As a contractor in the construction industry, you know that signing a solid contract is important to define the parameters of your construction project and make sure you receive payment for your work. However, a contract for a construction job might require reviews and even updates from time to time.
Construction companies should not assume that their contracts should always remain as they are. Construction Exec explains that a number of factors can actually make a construction contract outdated in some of its provisions, perhaps even ones that would otherwise shield you from liability.
Changes in law
Your construction contract should conform to the standards of law in order to be enforceable. The problem is that if your construction project goes on for a long period of time, it is possible that changes in law may render parts of your contract obsolete. Congress or the Florida legislature could pass new laws that affect the construction industry. A state or federal court could also hand down a ruling that invalidates provisions in your contract.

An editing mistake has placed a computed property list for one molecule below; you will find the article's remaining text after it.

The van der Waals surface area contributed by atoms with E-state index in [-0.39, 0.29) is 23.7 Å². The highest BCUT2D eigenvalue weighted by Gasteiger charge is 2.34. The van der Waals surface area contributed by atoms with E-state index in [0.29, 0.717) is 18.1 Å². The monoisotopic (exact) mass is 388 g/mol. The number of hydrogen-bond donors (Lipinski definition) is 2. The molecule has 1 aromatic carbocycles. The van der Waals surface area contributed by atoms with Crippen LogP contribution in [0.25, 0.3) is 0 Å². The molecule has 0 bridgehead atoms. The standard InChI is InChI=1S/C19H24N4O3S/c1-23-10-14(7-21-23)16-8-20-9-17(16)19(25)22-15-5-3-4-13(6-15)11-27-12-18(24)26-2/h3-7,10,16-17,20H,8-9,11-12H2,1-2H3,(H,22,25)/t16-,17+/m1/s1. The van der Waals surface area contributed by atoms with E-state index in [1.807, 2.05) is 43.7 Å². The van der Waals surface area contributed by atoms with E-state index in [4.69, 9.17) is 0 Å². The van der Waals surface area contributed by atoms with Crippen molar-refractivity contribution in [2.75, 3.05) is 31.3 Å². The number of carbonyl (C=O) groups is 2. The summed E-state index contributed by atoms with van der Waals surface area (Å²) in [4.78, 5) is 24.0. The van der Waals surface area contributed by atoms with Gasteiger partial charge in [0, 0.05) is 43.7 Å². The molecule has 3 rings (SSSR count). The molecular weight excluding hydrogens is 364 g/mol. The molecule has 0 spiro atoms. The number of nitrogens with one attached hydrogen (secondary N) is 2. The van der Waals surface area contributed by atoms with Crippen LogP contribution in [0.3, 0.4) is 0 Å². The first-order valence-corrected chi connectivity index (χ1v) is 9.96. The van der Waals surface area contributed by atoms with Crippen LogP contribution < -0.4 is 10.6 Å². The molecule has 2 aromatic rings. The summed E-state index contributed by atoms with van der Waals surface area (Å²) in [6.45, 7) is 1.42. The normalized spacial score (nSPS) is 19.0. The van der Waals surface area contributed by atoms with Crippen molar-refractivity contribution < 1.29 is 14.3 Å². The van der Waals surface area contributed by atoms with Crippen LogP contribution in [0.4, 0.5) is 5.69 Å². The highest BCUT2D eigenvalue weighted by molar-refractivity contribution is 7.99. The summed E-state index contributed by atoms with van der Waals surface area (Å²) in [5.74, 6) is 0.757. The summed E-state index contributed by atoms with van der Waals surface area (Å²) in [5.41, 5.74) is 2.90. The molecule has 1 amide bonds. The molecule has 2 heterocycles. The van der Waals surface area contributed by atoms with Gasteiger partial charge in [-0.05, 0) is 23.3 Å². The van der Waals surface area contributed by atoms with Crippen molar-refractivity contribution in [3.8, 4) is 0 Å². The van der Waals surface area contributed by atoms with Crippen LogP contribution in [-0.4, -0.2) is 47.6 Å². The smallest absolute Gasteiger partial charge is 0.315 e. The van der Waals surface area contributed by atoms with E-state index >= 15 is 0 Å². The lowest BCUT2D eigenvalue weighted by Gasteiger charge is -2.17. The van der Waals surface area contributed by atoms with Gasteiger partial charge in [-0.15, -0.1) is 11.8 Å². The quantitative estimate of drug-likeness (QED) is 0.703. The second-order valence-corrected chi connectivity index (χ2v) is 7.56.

Changes in the industry
A construction contract should also reflect the current standards of the construction industry. Given that the industry is continuing to modernize and evolve, it is possible that certain standards described in your contract are no longer valid. Additionally, economic factors such as supply chain delays and rising material costs may necessitate revisiting your contract if they interfere with the completion of the project.
Changes in named parties
Your contract may name certain parties that no longer exist. For example, you might not want to go to court to resolve a dispute. Your contract may name a venue to arbitrate your dispute. However, if the organization is unavailable or ceases to operate, your dispute may end up in court anyway unless your contract names a backup organization.
Consequences of outdated contracts
A contract that becomes obsolete may cause significant problems. You may find that your contract no longer protects you in certain areas. Additionally, outdated provisions may increase your liability, which means another party might sue in spite of the original intent of the contract. Conducting reviews and revisions of your contract may be necessary to prevent these outcomes.